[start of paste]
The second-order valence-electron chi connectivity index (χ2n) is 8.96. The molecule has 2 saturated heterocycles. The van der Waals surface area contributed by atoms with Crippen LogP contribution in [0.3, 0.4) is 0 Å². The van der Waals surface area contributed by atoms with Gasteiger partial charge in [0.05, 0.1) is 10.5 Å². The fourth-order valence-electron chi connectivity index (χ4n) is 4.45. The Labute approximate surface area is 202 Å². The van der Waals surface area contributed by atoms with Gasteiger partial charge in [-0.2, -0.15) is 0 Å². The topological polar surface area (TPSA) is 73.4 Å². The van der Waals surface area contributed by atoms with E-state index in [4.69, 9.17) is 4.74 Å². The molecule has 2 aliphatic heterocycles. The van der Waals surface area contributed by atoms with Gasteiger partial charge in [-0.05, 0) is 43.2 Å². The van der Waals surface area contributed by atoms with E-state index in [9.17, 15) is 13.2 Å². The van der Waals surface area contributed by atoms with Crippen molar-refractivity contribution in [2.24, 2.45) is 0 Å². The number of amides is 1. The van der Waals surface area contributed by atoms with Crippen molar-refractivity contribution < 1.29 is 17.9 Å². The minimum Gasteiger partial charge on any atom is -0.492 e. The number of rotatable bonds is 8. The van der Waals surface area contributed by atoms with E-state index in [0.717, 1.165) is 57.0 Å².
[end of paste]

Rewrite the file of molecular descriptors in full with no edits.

The second-order valence-electron chi connectivity index (χ2n) is 8.96. The molecule has 2 saturated heterocycles. The van der Waals surface area contributed by atoms with Crippen LogP contribution in [0.3, 0.4) is 0 Å². The van der Waals surface area contributed by atoms with Gasteiger partial charge in [0.05, 0.1) is 10.5 Å². The fourth-order valence-electron chi connectivity index (χ4n) is 4.45. The Labute approximate surface area is 202 Å². The van der Waals surface area contributed by atoms with Gasteiger partial charge in [-0.2, -0.15) is 0 Å². The topological polar surface area (TPSA) is 73.4 Å². The van der Waals surface area contributed by atoms with E-state index in [4.69, 9.17) is 4.74 Å². The molecule has 2 aliphatic heterocycles. The van der Waals surface area contributed by atoms with Gasteiger partial charge in [-0.05, 0) is 43.2 Å². The van der Waals surface area contributed by atoms with E-state index in [9.17, 15) is 13.2 Å². The van der Waals surface area contributed by atoms with Crippen molar-refractivity contribution in [2.24, 2.45) is 0 Å². The number of amides is 1. The van der Waals surface area contributed by atoms with Crippen molar-refractivity contribution < 1.29 is 17.9 Å². The minimum Gasteiger partial charge on any atom is -0.492 e. The number of rotatable bonds is 8. The van der Waals surface area contributed by atoms with E-state index in [0.717, 1.165) is 57.0 Å².